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dmgauntt

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Posts: 27
Reply with quote  #1 
For several years my team had trouble with set screws in motor mounts.  After having been tightened down onto the motor shaft several times, we discovered that removing the set screw could become impossible.

I discovered that this is caused by splaying.  The pressure on the end of the screw slowly causes it to splay (widen or spread out).  Once the diameter of the end of the screw is larger than the hole, it cannot be removed.

The way to prevent this is to grind the thread from the last couple of millimeters of the screw.  When the screw splays out, it is still smaller than the hole and can be removed.
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jgraber

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Posts: 149
Reply with quote  #2 
What kind of screws are you using for setscrews?  
I have seen the splay problem with plain steel screws in #8-32 or #10-32, because plain steel is softer than the hardened steel motor shaft.

I have never seen this splay problem with the new (past couple years) black alloy socket cap screws as setscrew.  They are 170kpsi, and some rockwell hardness number greater than the motor shaft.   They are strong enough to use as "thread forming tap" in BEST Aluminum block with a 11/64" pilot hole.  That size hole is tighter than slip-fit, but a little looser than usual "thread cutting tap" spec hole for a #10-32 screw.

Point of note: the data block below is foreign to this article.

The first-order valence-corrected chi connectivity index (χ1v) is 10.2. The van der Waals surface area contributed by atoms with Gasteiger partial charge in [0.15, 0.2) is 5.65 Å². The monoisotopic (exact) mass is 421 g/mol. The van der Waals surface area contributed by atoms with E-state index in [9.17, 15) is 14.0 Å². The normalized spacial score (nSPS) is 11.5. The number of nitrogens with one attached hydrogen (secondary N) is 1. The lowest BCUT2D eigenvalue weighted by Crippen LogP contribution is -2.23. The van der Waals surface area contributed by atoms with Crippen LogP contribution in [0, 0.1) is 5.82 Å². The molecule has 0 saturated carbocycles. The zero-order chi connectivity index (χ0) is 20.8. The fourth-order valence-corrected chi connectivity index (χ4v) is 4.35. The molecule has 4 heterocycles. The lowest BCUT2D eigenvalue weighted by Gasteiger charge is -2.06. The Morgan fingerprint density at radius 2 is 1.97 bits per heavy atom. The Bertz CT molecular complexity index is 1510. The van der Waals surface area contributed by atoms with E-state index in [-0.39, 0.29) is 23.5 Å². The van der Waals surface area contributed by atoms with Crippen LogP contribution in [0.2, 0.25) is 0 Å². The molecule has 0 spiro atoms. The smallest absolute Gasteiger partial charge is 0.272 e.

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jgraber

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Posts: 149
Reply with quote  #3 
What kind of screws are you using for setscrews?  
I have seen the splay problem with plain steel screws in #8-32 or #10-32, because plain steel is softer than the hardened steel motor shaft.

I have never seen this splay problem with the new (past couple years) black alloy socket cap screws as setscrew.  They are 170kpsi, and some rockwell hardness number greater than the motor shaft.   They are strong enough to use as "thread forming tap" in BEST Aluminum block with a 11/64" pilot hole.  That size hole is tighter than slip-fit, but a little looser than usual "thread cutting tap" spec hole for a #10-32 screw.
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dmgauntt

Junior Member
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Posts: 27
Reply with quote  #4 
We had been using the plain steel screws before.  This year my team will be experimenting with the 1/4" couplers, but failing that I will recommend the black alloy socket cap screws.
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